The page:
1) FG: “Could you please get me a bottle of water ( my cap, the Cheetos, some juice, close the curtains on the side window, open the side window, close all the windows while I run the AC, plug in my phone while I run the generator, some gum)?" This all involves a lot of lurching around and stumbling and tripping for me as the Good Humor Truck rolls along on curves and hills at 70 MPH.
2) FG: “WHAT WAS THAT?” At home he looks askance if I fuss too much about tracking in mud, using the living room as a putting green or stuffing and pulling linens hither and yon out of the linen closet. Here, in his home on wheels, he acts like it’s the frigging Louvre. A bottle rolls, a map book shifts, the door mat gets too much sand on it and it’s “Hey! Hey! You’re messing that up!” “LIFT and pull the drawer or you’ll break it!” “AYE! What’s that noise???” Today’s classic line, in response to my telling him to calm down a little: “This is a delicate machine!”
3) FG: “There’s a toll booth! What’s the toll? Do you have the toll?” “Why yes, dear. I know the toll roads so well here in the land of cheese curds, where I HAVE NEVER BEEN BEFORE IN MY LIFE, that I know that the toll will be exactly 1.70 cents for this delicate machine and I have precisely the right change!”
4) FG: “Okay, how many miles until I turn onto I35N?” “Well, it looks like you need to take I694 for about 20 miles first…” “No! I’m supposed to turn on I35N! What exit number is it?”
“Well, I think, by this lovely Crapquest Map, you take I694 first and then…” “No! Let me see that! I’m driving! Can’t you help me out here?” Pause, while FG sputters and looks at map while weaving wildly about the road. FG: “Okay then.! Just tell me in advance when the road is I694 before it’s I35N. Okay then. How many miles to the next Mobil gas station?”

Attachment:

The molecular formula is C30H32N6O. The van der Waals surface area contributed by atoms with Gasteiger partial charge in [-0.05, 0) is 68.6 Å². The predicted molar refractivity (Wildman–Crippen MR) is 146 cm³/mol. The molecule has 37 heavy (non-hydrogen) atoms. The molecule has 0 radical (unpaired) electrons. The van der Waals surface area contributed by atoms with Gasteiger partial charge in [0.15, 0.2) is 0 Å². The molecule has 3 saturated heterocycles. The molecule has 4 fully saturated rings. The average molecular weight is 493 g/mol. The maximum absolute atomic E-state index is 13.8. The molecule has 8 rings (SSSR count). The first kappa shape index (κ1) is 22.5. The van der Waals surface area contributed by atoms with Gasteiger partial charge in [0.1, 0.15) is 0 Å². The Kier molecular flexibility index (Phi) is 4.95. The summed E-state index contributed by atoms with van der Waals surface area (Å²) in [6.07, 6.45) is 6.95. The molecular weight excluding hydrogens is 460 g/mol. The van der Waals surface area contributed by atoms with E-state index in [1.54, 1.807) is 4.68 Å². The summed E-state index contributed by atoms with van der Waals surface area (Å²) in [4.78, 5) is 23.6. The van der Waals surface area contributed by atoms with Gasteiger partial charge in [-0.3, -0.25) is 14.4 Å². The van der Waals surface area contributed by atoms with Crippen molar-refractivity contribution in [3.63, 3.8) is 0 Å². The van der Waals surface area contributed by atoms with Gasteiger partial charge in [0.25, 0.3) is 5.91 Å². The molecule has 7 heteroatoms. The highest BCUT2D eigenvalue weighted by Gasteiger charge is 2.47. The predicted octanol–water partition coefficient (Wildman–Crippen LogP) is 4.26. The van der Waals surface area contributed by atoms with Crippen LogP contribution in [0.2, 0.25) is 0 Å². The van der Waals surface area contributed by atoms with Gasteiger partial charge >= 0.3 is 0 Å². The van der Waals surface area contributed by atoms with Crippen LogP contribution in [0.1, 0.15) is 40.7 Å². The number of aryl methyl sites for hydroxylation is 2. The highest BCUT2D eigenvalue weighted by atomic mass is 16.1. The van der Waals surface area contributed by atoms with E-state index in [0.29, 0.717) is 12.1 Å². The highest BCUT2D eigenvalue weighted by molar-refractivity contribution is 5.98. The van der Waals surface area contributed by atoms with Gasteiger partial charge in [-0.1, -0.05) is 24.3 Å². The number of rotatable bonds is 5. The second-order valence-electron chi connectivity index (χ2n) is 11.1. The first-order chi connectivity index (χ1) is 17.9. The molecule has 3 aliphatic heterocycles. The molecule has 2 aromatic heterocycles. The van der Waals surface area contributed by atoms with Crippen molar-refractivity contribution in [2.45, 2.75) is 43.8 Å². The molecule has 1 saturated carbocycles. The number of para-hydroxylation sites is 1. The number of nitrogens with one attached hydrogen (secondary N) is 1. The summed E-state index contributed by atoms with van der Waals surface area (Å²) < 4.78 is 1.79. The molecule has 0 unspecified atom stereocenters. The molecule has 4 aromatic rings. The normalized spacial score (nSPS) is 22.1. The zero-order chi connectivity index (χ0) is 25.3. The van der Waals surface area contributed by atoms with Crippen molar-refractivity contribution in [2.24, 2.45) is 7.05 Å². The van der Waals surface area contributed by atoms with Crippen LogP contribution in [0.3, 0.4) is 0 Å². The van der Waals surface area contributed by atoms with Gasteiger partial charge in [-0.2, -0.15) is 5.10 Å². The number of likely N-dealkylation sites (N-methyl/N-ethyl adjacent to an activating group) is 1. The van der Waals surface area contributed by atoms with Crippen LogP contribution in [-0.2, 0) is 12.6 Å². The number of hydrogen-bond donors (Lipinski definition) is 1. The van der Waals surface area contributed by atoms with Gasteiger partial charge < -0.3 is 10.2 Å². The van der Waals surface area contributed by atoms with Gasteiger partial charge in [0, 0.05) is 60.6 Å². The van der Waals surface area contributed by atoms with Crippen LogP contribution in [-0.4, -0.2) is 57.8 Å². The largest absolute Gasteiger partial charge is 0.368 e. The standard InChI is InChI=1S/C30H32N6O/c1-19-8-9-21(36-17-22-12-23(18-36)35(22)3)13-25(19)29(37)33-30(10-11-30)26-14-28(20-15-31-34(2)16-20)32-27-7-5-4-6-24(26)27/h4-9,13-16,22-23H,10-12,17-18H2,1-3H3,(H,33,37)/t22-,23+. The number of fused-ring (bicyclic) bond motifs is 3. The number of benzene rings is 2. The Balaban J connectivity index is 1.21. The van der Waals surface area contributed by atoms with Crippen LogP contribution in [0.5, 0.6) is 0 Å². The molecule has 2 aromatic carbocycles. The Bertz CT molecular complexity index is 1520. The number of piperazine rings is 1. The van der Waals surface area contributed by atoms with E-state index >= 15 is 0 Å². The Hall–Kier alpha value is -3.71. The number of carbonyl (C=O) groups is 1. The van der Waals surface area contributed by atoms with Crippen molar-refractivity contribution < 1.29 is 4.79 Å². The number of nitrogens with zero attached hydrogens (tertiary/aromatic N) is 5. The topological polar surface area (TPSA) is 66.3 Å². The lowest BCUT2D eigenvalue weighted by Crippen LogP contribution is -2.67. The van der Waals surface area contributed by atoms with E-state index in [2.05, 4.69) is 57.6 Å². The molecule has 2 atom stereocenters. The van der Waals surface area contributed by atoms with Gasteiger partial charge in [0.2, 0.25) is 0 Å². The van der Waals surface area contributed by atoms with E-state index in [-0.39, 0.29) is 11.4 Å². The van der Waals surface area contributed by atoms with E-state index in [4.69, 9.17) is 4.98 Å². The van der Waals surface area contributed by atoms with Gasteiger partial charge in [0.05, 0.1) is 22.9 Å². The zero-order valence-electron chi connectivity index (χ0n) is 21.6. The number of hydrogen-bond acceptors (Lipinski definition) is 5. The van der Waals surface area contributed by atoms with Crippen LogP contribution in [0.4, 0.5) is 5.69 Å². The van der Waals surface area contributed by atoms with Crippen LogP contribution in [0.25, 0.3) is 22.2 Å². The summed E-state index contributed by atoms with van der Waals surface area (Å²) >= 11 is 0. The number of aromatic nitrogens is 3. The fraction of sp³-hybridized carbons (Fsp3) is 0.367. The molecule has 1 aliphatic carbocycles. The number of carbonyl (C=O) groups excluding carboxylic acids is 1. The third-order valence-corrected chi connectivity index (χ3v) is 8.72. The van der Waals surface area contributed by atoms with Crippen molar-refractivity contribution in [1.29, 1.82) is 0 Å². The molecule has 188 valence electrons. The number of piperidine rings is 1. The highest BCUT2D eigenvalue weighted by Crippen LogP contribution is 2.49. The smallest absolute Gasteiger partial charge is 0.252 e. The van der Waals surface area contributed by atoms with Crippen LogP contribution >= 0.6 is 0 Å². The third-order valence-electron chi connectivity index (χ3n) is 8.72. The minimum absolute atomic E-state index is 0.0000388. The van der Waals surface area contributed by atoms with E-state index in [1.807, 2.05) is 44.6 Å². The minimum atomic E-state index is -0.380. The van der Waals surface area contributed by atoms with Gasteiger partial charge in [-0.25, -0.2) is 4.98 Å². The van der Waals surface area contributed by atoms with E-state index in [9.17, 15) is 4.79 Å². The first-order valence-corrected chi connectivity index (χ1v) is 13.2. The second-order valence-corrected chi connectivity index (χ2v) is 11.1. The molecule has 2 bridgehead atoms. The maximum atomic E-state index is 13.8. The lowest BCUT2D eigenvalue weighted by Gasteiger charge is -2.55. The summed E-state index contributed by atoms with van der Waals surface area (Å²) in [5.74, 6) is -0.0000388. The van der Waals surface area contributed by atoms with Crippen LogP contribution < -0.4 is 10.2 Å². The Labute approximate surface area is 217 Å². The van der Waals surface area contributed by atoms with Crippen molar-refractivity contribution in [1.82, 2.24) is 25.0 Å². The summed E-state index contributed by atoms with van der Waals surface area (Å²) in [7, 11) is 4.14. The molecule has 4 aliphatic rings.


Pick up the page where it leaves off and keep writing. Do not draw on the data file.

One time we rented a car that came with one of those talking, programmable GPS systems and FG spent three hours programming it to drive 14 miles with two stops along the way. Those things are good for people like FG, who want to know precisely where they are and where they are going because they talk to you and say such things as, “turn left in 2 blocks on Center St.” PING! “You are now approaching Center St.” PING! “Turn here on Center St.” PING! They do not tear, wad up and throw maps and call the driver a hopeless moron. (Here, I would like to note that today FG gave me a chance to drive the big rig for the first time between Mora and Duluth. It’s a lot of fun until you have to stop.)
BTW, This Delicate Machine smells like an outhouse
So, by the time we arrived at Railroad Tracks State Park the water pump was gone. It functionally left during the winter when the antifreeze wasn’t properly installed. This meant no flushing, rinsing, showering, dishwashing. And I’m the tidy sort about my personal hygiene. This also resulted in a bubbling up of water from the holding tank under the bed and the bedroom carpet getting soaking wet. Three days of that in hot humid weather and yes, we have a mighty stench of rotting carpet in the Delicate Machine. Temperatures were rising along with the stench and the flies. Abby was on her fourth and last book and starting to whine about how she could have been spending these valuable last days before college drinking with her friends at home. We devoted a good part of the day locating the Simpson Brothers RV Repair on County Rd. 24 N near Mora, Minnesota.
Right after that things got a lot better because the rest of the day was spent, where the women are strong, the men are handsome and the children smarter than average, visiting : Minnesota Relatives We Don’t Know but Love…(tomorrow’s installment )